Anyone can see there are many different kinds of landscapes in the St. Croix River region: rolling forest hills and broad flat prairies, lowland forest and vast wetland complexes. And more. These types of landscapes have a big effect on people, animals, and nearly everything else. Some landscapes offer rich soil, while others provide wildlife habitat.
These landscapes are each unique in their own ways, and have been carefully delineated by scientists. Referred to as Ecological Land Type Associations, this database describes areas connected by shared landforms, bedrock, topography, waters, wetlands, groundwater, soil material, and the types of vegetation growing there before European settlement.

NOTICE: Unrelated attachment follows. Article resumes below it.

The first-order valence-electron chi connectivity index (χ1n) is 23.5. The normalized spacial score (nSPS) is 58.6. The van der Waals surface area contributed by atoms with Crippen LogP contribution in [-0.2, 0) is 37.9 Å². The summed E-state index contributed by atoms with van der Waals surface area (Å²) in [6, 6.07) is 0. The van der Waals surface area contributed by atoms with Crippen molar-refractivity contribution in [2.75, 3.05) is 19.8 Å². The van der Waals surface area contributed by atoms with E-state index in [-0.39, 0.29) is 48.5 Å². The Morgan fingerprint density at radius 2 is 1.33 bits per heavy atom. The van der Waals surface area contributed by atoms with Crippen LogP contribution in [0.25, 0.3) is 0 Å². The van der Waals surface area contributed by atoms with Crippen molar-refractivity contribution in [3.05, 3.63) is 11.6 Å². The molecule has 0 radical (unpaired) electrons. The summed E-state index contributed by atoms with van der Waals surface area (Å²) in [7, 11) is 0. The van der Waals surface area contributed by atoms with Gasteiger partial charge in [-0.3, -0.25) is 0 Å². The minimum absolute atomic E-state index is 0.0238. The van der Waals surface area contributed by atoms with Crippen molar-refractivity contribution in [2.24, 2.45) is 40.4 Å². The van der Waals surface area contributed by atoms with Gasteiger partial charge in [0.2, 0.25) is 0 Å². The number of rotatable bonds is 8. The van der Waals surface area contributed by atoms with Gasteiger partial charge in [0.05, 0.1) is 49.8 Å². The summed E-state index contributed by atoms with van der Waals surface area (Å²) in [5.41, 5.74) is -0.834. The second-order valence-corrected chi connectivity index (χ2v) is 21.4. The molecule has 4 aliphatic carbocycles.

These landscape types are the smallest way that geographers slice up North America’s ecosystems. LTAs are part of sub-sections, which are part of sections, which are part of provinces.
There are 81 units of Land Type Associations in the 7,700 square miles of Minnesota and Wisconsin that drain toward the St. Croix River.
Wisconsin helpfully provides short descriptions of each Land Type Association. I unfortunately have not been able to track down definitions for Minnesota.